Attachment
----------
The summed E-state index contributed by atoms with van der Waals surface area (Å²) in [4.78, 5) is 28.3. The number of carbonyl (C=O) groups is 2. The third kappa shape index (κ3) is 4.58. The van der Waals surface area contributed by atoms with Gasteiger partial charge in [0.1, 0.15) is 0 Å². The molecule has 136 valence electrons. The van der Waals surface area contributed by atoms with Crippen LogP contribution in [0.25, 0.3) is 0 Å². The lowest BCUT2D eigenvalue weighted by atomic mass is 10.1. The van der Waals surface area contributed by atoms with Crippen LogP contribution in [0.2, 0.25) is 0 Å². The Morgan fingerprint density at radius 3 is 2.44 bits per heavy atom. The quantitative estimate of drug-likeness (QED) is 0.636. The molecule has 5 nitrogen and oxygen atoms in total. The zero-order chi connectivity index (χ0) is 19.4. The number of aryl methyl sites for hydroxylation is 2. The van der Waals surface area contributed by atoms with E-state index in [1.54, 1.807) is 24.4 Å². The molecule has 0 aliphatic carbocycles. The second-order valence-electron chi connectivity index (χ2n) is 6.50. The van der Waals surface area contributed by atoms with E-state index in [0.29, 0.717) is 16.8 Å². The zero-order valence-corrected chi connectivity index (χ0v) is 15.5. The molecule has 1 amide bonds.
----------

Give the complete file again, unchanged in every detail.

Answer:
The summed E-state index contributed by atoms with van der Waals surface area (Å²) in [4.78, 5) is 28.3. The number of carbonyl (C=O) groups is 2. The third kappa shape index (κ3) is 4.58. The van der Waals surface area contributed by atoms with Gasteiger partial charge in [0.1, 0.15) is 0 Å². The molecule has 136 valence electrons. The van der Waals surface area contributed by atoms with Crippen LogP contribution in [0.25, 0.3) is 0 Å². The lowest BCUT2D eigenvalue weighted by atomic mass is 10.1. The van der Waals surface area contributed by atoms with Crippen LogP contribution in [0.2, 0.25) is 0 Å². The Morgan fingerprint density at radius 3 is 2.44 bits per heavy atom. The quantitative estimate of drug-likeness (QED) is 0.636. The molecule has 5 nitrogen and oxygen atoms in total. The zero-order chi connectivity index (χ0) is 19.4. The number of aryl methyl sites for hydroxylation is 2. The van der Waals surface area contributed by atoms with E-state index in [1.54, 1.807) is 24.4 Å². The molecule has 0 aliphatic carbocycles. The second-order valence-electron chi connectivity index (χ2n) is 6.50. The van der Waals surface area contributed by atoms with E-state index in [0.29, 0.717) is 16.8 Å². The zero-order valence-corrected chi connectivity index (χ0v) is 15.5. The molecule has 1 amide bonds.